Pupils at Cape Clear are getting creative about joining in this month's VicHealth Walk to School program.
Not only are they decorating their own walking shoes with bright colours and eye-catching designs, those who live too far from school to walk there are taking a walk anyway.
Students are meeting at the local post office each morning and walking as a group to school, and those who arrive early at school are encouraged to walk laps of the school grounds and the local recreation reserve - and many other rural schools are taking a similar approach with group walks around their local areas.
Cape Clear is among 13 Ballarat region schools taking part in the Walk to School program. Last year more than 2300 students from nine schools took part, walking, riding and scooting more than 21,000km.
Cape Clear principal Lachlan Day said it was often difficult for rural schools to participate in walk to school initiatives "due to large distances within the local community and the school".
"Children who are active are more likely to develop healthy habits that lead to lifelong health benefits, this is a huge priority for our school and students. It is fantastic to see staff members walking with students each day, modelling a healthy lifestyle," he said.
Within the school curriculum there is discussion about the benefits of walking, riding or scooting as alternatives to travelling by car and the impact this can have on the environment.
In addition to the shoe decorating activity from VicHealth to promote Walk to School month, Cape Clear also received a community grant to provide healthy food options for students who walk to school, and they are part of the Healthy Schools Achievement Program.
But parents in more urbanised parts of the region, along with those across the state, are often hesitant to allow their children to walk independently to school for fear of being judged harshly by other parents.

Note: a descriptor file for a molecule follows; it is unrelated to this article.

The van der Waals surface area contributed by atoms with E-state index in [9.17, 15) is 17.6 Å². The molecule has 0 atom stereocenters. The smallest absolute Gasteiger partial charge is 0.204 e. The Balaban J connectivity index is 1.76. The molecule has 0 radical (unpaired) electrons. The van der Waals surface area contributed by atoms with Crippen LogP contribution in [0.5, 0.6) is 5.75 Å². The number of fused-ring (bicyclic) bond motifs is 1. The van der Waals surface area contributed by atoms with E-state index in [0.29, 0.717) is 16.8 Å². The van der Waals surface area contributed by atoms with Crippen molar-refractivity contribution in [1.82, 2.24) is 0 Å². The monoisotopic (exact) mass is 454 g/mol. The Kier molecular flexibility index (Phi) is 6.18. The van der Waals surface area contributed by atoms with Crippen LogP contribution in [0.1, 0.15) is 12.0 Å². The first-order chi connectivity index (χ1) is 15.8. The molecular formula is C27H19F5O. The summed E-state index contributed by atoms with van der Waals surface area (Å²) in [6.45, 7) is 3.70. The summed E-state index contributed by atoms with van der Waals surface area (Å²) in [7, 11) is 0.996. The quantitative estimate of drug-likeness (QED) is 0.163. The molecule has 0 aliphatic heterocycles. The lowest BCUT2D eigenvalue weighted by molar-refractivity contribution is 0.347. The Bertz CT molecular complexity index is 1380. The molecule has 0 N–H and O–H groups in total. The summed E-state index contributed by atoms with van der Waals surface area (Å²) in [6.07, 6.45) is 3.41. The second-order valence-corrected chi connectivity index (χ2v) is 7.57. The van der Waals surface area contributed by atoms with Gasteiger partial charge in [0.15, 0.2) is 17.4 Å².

A VicHealth survey of more than 1700 parents found more than two in five believed other parents would disapprove if they allowed their kids to walk, ride or scoot independently to school, and almost three in five felt it was irresponsible to allow kids to walk to school without adult supervision.
Despite their fears, most parents want their kids to walk to school with 84 per cent believing it's good for kids' health and 78 per cent stating it would help their kids develop independence.
VicHealth chief executive Dr Sandro Demaio said it was important parents felt they could allow their kids to travel to school safely and independently without facing harsh judgement.
"Our message is that you're not a bad parent if you allow your kids to walk to school by themselves. As parents, you're in the best position to judge when your child is ready to walk to school independently.
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"We want to reduce the stigma around parents who allow their kids to walk to school independently and make active travel to and from school a normal part of life again.
"For many parents, taking part in Walk to School is a great step towards reducing their fears. The more families in your area walking to school the safer, and more fun, it'll be for your kids."
VicHealth's Walk to School program runs until November 1.
Top tips for parents
- Set a good example by walking or cycling to local places, including school
- If the walk to school is too far why not park a few blocks from the school and allow your child to walk the rest of the way
- Observe your child's behaviour and independence, and look for signs of readiness
- Help your child become familiar with the local neighbourhood and identify the safest routes
- Practice and reinforce the skills your child needs to travel safely, such as riding a bike and knowing the road rules
- Slowly build independence by letting your child do things gradually. You could start by parking the car a few blocks from school and allowing them to walk the rest by themselves or arrange for them to walk with friends or neighbours
- Make a plan with your child about possible strategies for when things go wrong, such as getting lost, if a stranger approaches them, or if they or their friend gets injured
- Agree on a plan with your child for the transition towards independence, and set milestones and boundaries
- Encourage kids who have built independence to walk to school rather than driving them on the way to work or other destinations
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